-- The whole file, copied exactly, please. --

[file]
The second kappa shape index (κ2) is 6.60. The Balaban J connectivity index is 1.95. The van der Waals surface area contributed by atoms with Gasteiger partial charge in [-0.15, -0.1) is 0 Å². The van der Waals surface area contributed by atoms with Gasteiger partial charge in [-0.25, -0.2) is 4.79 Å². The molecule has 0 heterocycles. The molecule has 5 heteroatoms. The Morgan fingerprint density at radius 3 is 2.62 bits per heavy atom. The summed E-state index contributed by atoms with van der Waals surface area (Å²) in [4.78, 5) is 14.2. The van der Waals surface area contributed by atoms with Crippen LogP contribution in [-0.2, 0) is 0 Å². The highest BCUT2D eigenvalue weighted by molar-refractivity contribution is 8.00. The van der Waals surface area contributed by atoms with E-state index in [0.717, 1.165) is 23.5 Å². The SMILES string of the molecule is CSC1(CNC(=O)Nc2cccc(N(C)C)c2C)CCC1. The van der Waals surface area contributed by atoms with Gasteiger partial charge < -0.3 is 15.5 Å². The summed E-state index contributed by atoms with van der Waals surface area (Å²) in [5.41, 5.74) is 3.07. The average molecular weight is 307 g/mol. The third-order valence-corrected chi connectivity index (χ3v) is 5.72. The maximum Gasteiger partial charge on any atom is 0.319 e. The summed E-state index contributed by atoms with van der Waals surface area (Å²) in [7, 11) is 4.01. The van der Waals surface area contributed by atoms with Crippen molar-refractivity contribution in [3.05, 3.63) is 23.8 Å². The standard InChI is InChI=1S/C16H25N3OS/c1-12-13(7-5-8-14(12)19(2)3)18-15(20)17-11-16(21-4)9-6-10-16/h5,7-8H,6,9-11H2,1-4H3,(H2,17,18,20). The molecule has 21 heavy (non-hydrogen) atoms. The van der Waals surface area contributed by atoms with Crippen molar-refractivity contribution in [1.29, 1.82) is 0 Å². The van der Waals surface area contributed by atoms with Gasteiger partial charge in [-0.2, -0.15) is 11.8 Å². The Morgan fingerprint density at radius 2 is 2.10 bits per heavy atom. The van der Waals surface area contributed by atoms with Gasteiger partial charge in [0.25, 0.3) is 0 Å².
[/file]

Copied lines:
The second kappa shape index (κ2) is 6.60. The Balaban J connectivity index is 1.95. The van der Waals surface area contributed by atoms with Gasteiger partial charge in [-0.15, -0.1) is 0 Å². The van der Waals surface area contributed by atoms with Gasteiger partial charge in [-0.25, -0.2) is 4.79 Å². The molecule has 0 heterocycles. The molecule has 5 heteroatoms. The Morgan fingerprint density at radius 3 is 2.62 bits per heavy atom. The summed E-state index contributed by atoms with van der Waals surface area (Å²) in [4.78, 5) is 14.2. The van der Waals surface area contributed by atoms with Crippen LogP contribution in [-0.2, 0) is 0 Å². The highest BCUT2D eigenvalue weighted by molar-refractivity contribution is 8.00. The van der Waals surface area contributed by atoms with E-state index in [0.717, 1.165) is 23.5 Å². The SMILES string of the molecule is CSC1(CNC(=O)Nc2cccc(N(C)C)c2C)CCC1. The van der Waals surface area contributed by atoms with Gasteiger partial charge < -0.3 is 15.5 Å². The summed E-state index contributed by atoms with van der Waals surface area (Å²) in [5.41, 5.74) is 3.07. The average molecular weight is 307 g/mol. The third-order valence-corrected chi connectivity index (χ3v) is 5.72. The maximum Gasteiger partial charge on any atom is 0.319 e. The summed E-state index contributed by atoms with van der Waals surface area (Å²) in [7, 11) is 4.01. The van der Waals surface area contributed by atoms with Crippen molar-refractivity contribution in [3.05, 3.63) is 23.8 Å². The standard InChI is InChI=1S/C16H25N3OS/c1-12-13(7-5-8-14(12)19(2)3)18-15(20)17-11-16(21-4)9-6-10-16/h5,7-8H,6,9-11H2,1-4H3,(H2,17,18,20). The molecule has 21 heavy (non-hydrogen) atoms. The van der Waals surface area contributed by atoms with Crippen molar-refractivity contribution in [1.29, 1.82) is 0 Å². The van der Waals surface area contributed by atoms with Gasteiger partial charge in [-0.2, -0.15) is 11.8 Å². The Morgan fingerprint density at radius 2 is 2.10 bits per heavy atom. The van der Waals surface area contributed by atoms with Gasteiger partial charge in [0.25, 0.3) is 0 Å².